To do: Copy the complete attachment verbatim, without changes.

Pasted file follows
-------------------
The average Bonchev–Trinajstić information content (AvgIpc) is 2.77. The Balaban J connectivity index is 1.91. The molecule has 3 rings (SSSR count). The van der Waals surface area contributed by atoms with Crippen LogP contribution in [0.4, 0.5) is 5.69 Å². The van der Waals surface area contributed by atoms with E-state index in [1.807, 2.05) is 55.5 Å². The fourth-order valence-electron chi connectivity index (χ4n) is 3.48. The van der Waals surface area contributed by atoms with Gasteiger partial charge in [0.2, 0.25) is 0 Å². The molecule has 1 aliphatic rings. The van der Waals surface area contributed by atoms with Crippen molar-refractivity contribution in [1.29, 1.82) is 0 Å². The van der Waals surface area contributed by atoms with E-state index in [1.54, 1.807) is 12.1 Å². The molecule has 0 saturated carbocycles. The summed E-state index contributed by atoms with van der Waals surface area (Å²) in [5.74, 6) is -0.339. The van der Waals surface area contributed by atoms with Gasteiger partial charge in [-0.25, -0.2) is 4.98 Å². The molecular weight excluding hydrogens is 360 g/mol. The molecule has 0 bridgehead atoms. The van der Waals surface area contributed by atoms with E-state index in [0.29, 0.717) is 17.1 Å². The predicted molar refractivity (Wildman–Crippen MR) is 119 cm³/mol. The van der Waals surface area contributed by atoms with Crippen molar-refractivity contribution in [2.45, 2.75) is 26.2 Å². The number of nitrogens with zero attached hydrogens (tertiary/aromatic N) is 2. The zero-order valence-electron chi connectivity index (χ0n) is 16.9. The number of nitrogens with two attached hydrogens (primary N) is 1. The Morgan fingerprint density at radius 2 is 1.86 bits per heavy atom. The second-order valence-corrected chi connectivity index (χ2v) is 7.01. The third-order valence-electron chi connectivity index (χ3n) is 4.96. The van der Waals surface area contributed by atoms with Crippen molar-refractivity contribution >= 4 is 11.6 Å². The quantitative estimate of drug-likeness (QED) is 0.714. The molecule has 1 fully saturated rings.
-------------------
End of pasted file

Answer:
The average Bonchev–Trinajstić information content (AvgIpc) is 2.77. The Balaban J connectivity index is 1.91. The molecule has 3 rings (SSSR count). The van der Waals surface area contributed by atoms with Crippen LogP contribution in [0.4, 0.5) is 5.69 Å². The van der Waals surface area contributed by atoms with E-state index in [1.807, 2.05) is 55.5 Å². The fourth-order valence-electron chi connectivity index (χ4n) is 3.48. The van der Waals surface area contributed by atoms with Gasteiger partial charge in [0.2, 0.25) is 0 Å². The molecule has 1 aliphatic rings. The van der Waals surface area contributed by atoms with Crippen molar-refractivity contribution in [1.29, 1.82) is 0 Å². The van der Waals surface area contributed by atoms with E-state index in [1.54, 1.807) is 12.1 Å². The molecule has 0 saturated carbocycles. The summed E-state index contributed by atoms with van der Waals surface area (Å²) in [5.74, 6) is -0.339. The van der Waals surface area contributed by atoms with Gasteiger partial charge in [-0.25, -0.2) is 4.98 Å². The molecular weight excluding hydrogens is 360 g/mol. The molecule has 0 bridgehead atoms. The van der Waals surface area contributed by atoms with E-state index in [0.29, 0.717) is 17.1 Å². The predicted molar refractivity (Wildman–Crippen MR) is 119 cm³/mol. The van der Waals surface area contributed by atoms with Crippen molar-refractivity contribution in [2.45, 2.75) is 26.2 Å². The number of nitrogens with zero attached hydrogens (tertiary/aromatic N) is 2. The zero-order valence-electron chi connectivity index (χ0n) is 16.9. The number of nitrogens with two attached hydrogens (primary N) is 1. The Morgan fingerprint density at radius 2 is 1.86 bits per heavy atom. The second-order valence-corrected chi connectivity index (χ2v) is 7.01. The third-order valence-electron chi connectivity index (χ3n) is 4.96. The van der Waals surface area contributed by atoms with Crippen molar-refractivity contribution >= 4 is 11.6 Å². The quantitative estimate of drug-likeness (QED) is 0.714. The molecule has 1 fully saturated rings.